Greatest Movies Ever: The Ultimate Ranked List of the 101 Best Films of All Time! Paperback – Oct 1 2008
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From the Back Cover
From a century of great comedies, dramas, musicals, romances and more, Kinn and Piazza have selected and ranked the top 101 films worldwide and provided insightful commentary, facts and figures, behind-the-scenes info, and lush photographs that bring each film to life on the page. Call it a celebration of movies, a peerless guide to the best of the best or call it the best checklist ever compiled for movie lovers. (How many have you seen?) The Greatest Movies Ever is a must-have for film buffs of every age and taste.
About the Author
Gail Kinn has conceived and edited a wide range of film books, including Screwball: The Great Romantic Comedies, Hollywood at Home: The Photographs of Sid Avery, and The Scorsese Picture. She lives in New York City.
Jim Piazza is an essayist, screenwriter, and playwright whose personal essays and writings about the media have appeared in The Village Voice and Out magazine. He has been a script analyst for Columbia, Fox, and Paramount Pictures. With Gail Kinn, he is the coauthor of The Greatest Movies Ever (BD&L). He lives in New York City.
Most Helpful Customer Reviews on Amazon.com (beta)
-The authors say that The Graduate was Mike Nichols' directorial debut, when in fact he directed the (hardly obscure) Who's Afraid of Virginia Woolf the year before
-The authors talk about how the characters in The African Queen are worried about alligators. Alligators live in America and China, Crocodiles live in Africa.
-The authors say that Jean Renoir made Rules of the Game "having grown disturbed by France's complacency over the German occupation." Obviously untrue if you consider the fact that the movie was released in 1939 and the occupation didn't begin until 1940
-In the entry for Chinatown the authors state that Rosemary's Baby was released in 1963, a full five years away from its actual 1968 release date. Additionally, they attribute the famous "Forget it Jake, it's Chinatown" quote to Lt. Escobar when in fact Walsh says it.
-The authors state that The Last Picture show was released in 1968, when in fact it was released in 1971
-For some reason the authors write that Elia Kazan "made a comeback, after years of inactivity" with Reversal of Fortune when he did absolutely no such thing--Barbet Schroeder directed that film.
I watch a ton of movies, but I'm not getting paid to write about them--Gail Kinn and Jim Piazza are. Most of these errors are incredibly easy to avoid (just by plugging them into IMDB you can get your release year). I mean, anyone who knows the slightest detail about WWII would realize that a movie released in 1939 couldnt possibly be made to describe the French occupation by Germany. These authors' job is to write about movies; they should not be making half a dozen errors that I easily notice in the SECOND EDITION of their work. Other that that, though, as I mentioned before, it's a worthy read.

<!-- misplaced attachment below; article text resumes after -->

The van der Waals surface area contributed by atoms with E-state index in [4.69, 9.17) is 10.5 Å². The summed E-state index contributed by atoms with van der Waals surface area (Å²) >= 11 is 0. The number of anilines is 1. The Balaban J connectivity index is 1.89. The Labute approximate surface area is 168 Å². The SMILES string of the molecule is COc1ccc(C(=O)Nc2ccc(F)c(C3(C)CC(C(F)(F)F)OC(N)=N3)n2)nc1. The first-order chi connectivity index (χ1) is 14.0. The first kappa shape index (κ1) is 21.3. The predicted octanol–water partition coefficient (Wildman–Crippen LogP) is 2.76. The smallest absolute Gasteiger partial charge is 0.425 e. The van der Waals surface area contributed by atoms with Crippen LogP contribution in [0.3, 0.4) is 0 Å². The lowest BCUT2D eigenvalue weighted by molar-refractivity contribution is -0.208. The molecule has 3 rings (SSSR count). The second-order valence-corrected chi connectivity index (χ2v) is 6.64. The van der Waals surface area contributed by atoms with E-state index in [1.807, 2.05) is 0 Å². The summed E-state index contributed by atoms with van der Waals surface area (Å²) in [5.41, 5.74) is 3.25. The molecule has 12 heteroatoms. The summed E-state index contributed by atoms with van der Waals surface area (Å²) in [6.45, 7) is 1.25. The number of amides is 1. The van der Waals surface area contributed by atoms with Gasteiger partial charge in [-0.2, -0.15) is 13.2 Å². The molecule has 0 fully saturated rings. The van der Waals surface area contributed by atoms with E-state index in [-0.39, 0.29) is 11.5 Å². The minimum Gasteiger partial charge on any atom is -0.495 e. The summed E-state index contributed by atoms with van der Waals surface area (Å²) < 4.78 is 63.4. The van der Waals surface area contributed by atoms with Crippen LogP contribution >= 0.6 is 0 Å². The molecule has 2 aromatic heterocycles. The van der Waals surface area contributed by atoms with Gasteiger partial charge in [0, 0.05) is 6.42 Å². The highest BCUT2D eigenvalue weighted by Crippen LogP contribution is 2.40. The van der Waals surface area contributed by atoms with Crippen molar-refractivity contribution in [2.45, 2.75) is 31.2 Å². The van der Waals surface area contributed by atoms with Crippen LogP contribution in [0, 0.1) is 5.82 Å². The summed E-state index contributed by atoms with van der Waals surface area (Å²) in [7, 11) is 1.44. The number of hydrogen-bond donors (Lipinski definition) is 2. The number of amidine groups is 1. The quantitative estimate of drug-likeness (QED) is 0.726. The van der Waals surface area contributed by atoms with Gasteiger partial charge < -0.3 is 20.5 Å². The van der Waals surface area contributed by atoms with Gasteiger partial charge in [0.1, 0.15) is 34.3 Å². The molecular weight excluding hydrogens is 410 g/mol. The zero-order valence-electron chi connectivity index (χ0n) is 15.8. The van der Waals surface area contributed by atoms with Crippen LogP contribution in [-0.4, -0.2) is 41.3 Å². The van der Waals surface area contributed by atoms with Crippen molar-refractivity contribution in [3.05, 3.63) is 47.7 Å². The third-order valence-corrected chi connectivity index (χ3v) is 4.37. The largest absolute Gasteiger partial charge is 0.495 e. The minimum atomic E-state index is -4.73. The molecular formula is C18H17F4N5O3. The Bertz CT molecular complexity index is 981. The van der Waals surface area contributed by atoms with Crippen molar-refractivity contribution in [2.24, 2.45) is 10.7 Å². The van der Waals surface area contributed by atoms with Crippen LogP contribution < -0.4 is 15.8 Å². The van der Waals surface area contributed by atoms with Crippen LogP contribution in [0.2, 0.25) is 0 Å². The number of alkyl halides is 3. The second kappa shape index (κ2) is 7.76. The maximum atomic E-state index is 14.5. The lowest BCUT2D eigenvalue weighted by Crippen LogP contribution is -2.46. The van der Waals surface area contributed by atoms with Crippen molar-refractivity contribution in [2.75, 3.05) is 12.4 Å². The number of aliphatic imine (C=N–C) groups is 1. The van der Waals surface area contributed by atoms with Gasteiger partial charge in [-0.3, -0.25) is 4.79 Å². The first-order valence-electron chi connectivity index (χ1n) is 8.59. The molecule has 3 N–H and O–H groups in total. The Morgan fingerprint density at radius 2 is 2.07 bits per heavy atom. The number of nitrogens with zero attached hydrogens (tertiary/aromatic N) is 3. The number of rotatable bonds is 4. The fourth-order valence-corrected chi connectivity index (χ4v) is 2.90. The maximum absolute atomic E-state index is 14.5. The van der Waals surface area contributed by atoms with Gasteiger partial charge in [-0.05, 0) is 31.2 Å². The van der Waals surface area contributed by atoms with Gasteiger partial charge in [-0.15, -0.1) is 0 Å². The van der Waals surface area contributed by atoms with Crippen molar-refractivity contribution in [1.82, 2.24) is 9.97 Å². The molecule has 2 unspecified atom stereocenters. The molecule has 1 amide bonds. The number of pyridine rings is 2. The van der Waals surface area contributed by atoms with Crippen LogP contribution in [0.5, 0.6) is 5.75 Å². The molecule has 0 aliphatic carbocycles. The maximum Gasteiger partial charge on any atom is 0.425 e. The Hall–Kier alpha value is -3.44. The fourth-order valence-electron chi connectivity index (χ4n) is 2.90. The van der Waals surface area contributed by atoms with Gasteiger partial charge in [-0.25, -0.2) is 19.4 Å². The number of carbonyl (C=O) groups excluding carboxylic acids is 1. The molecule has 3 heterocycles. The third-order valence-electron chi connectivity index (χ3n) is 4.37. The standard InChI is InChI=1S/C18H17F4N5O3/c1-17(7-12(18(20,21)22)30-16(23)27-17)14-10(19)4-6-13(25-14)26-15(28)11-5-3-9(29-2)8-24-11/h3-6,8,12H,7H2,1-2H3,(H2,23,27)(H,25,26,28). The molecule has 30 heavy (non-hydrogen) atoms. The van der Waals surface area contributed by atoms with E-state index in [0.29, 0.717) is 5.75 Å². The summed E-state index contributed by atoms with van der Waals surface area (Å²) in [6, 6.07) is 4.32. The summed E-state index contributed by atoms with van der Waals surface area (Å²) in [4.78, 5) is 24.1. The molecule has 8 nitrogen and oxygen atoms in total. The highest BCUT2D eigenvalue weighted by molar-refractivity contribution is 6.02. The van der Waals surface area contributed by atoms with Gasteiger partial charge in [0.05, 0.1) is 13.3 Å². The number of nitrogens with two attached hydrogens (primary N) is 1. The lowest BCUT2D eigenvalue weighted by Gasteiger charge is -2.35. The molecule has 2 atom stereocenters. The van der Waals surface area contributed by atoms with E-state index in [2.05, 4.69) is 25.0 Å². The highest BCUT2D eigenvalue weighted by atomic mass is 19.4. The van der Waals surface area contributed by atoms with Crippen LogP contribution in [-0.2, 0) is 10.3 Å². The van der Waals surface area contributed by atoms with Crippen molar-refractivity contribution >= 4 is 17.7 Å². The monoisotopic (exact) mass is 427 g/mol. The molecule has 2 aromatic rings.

- The Plot: one paragraph summary of the film's general story
- The Cast: a list of the key characters and the actors who played them
- The Director: brief director bio with filmography
- Notable Quotes: not from the film, but from the cast and crew about the film
- The Great Scene: the scene which the authors believe best defines the film
- Academy Awards: Oscar nominations and wins that the film received
- Behind the Screen: a few behind-the-scenes facts about the making of the film
One other interesting feature in the book is called "The Other Lists". Each film is compared to the greatest movies list by other publications/organizations, including the American Film Institute, film critic Roger Ebert, Rolling Stone, Entertainment Weekly, and IMDb to name a few. By comparing lists, the authors acknowledge that there is no right or wrong list and that each person will form his/her own opinion about which films deserve to be on the "greatest list".
Many of the films you'd expect to be on anyone's greatest movie list are here: "The Godfather", "Citizen Kane", "Star Wars", "Blade Runner", "The Wizard of Oz", "Jaws", etc. The greatest omission by the authors here is "12 Angry Men". Also, the cover of the book claims that this is a revised and updated version. Yet despite being published in 2008, only two films after the year 2000 make the list, and many great 1990s films are missing as well. No "Fight Club", "The Matrix", "Lord of the Rings", or "Toy Story" (in fact, no Pixar film makes the list).
I should also mention that the book includes 3-4 images from each film, although the image choice and quality is not particularly great. I would say that the layout of this book and the design of the pages is just average.
Again, these lists are subjective - I agree of many of the authors' choices but disagree in some areas. But if you're looking for great films, this book provides quite a few good recommendations.
--Book lists 1968 as the year of release of The Last Picture Show. It was released in 1971.
Annoying, but if you don't rely on the book for reference, it's a good read otherwise.
Personal tastes aside, no way around the fact that the book is riddled with many indisputable factual errors that never should have gotten past a proof-reader: Henry Fonda did NOT win an Oscar for Grapes Of Wrath, Sunset Boulevard was NOT Erich von Stroheim's last film, and so on. And many goofs pointed out in earlier editions were not even corrected for later printings. Despite glossy lay-out which suggests a high-end coffee table book, flat-out sloppiness is more reminiscent of literary version of Sanka.